Orangutans deserve so much better


<strong>Consider This</strong> Rob Swindell

Consider This Rob Swindell


Orangutans are endangered primates, consisting of three species that only live in two places — the rainforests of Borneo and Sumatra.

They are very intelligent and second only to chimpanzees in relation to human beings, matching 97 percent of our DNA. Orangutans are not as social as other animals — they are mostly loners, sleeping in amazing nests they build in trees each night. Dedicated female orangutans carry the responsibility of caring and protecting their young. Reproduction is slow, with females conceiving only about every eight years. Populations have dwindled due to the usual human activity: hunting, habitat destruction, and the pet trade.

As one might imagine, baby orangutans are adorable! They have big eyes and goofy red hair. They use their long arms to cling to their mothers as they learn their way around the rainforest. The problem is that they are so adorable that some people want to keep them as pets.

We live in a world in which people will do almost anything to make a few dollars. It’s a constant battle of good versus evil. It’s a battle between those who are willing to abuse and exploit other people, animals, or the environment for personal gain and those who are left to deal with the consequences of their actions. Loving and caring people donate time and money to help those in need, create regulations, and enforce laws.

For every person who throws a tire in the river, there is a group of people who give up their Saturday to fetch it out. For every animal that is rescued from an abuser, there are compassionate people who rehab and care for the animal. For every company that exploits its workers or the poor, there are agencies dedicated to holding them accountable and offering assistance those in need.

It’s exhausting. And it’s unfair that so many people have to spend their lives fighting the digressions of others.

The list of consequences is tragic: Poverty, lack of clean water, slavery, extinction, unemployment, climate change, pollution, child labor, animal cruelty, physical pain, lost homes, mental anguish, bankruptcy — and I’m just getting started.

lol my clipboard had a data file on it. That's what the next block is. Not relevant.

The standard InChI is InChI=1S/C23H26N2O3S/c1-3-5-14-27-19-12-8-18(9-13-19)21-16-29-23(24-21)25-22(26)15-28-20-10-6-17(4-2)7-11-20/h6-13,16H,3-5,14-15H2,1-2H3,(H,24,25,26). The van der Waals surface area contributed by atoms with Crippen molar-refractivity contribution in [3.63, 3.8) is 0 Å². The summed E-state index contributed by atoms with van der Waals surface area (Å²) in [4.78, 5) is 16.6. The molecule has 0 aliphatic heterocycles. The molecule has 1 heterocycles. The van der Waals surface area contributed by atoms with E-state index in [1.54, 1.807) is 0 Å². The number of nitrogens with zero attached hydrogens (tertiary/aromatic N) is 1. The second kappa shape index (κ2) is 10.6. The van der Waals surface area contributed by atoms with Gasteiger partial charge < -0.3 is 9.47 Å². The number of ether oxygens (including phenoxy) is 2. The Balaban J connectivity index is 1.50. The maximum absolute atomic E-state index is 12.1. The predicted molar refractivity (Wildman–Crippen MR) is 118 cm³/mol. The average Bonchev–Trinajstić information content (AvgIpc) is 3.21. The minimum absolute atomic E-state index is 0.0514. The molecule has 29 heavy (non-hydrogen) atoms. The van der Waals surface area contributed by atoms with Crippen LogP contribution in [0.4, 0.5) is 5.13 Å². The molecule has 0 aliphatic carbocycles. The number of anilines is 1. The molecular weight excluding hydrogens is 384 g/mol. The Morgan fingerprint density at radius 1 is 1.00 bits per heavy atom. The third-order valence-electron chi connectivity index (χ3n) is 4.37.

The illegal pet trade is a billion-dollar activity and baby orangutans are often sold for a few hundred dollars to wealthy families and other cultures. Horrifically, the only way to really get a baby orangutan is to kill the mother and pry it from her dead hands.

Baby orangutans feed from the mother up to six years of age, so it is no surprise that many die in transportation from the poacher to the buyer. The baby orangutans are not just orphaned from their mothers, they are taken from their habitat and are now at the mercy of the human beings who view them not as animals, not as primate cousins, but as dollar signs.

It is an amazing sight to see baby orangutans sitting in wheelbarrows, one on top of another. Many have been seized from poachers and those who purchased them illegally. While rescued, the lifelong consequence is that they will grow up without their mother in a rehab center. It will cost hundreds of thousands of dollars (from taxpayers and personal donations) to care for these orphaned orangutans — to clean up the mess of disgusting poachers.

Incidentally, baby orangutans are place in wheelbarrows, whether they being rescued or because they are going to a rehab activity, because they have little legs that aren’t made for long walks. They are adapted to live their lives in trees and accordingly have strong arms and hands. There are plenty of photos and videos of adorable baby orangutans in wheelbarrows on the Internet if you want to laugh and cry.

Unfortunately, for me it’s more tears than laughter. As cute as they are, they belong in the rainforest with their mothers, not in wheelbarrows. Those images, and those responsible, will haunt me the rest of my life.

Rob Swindell is a lifelong Lorain County resident offering his opinions on politics, science, and social issues. He can be reached at robswindell@roadrunner.com.

Consider This Rob Swindell
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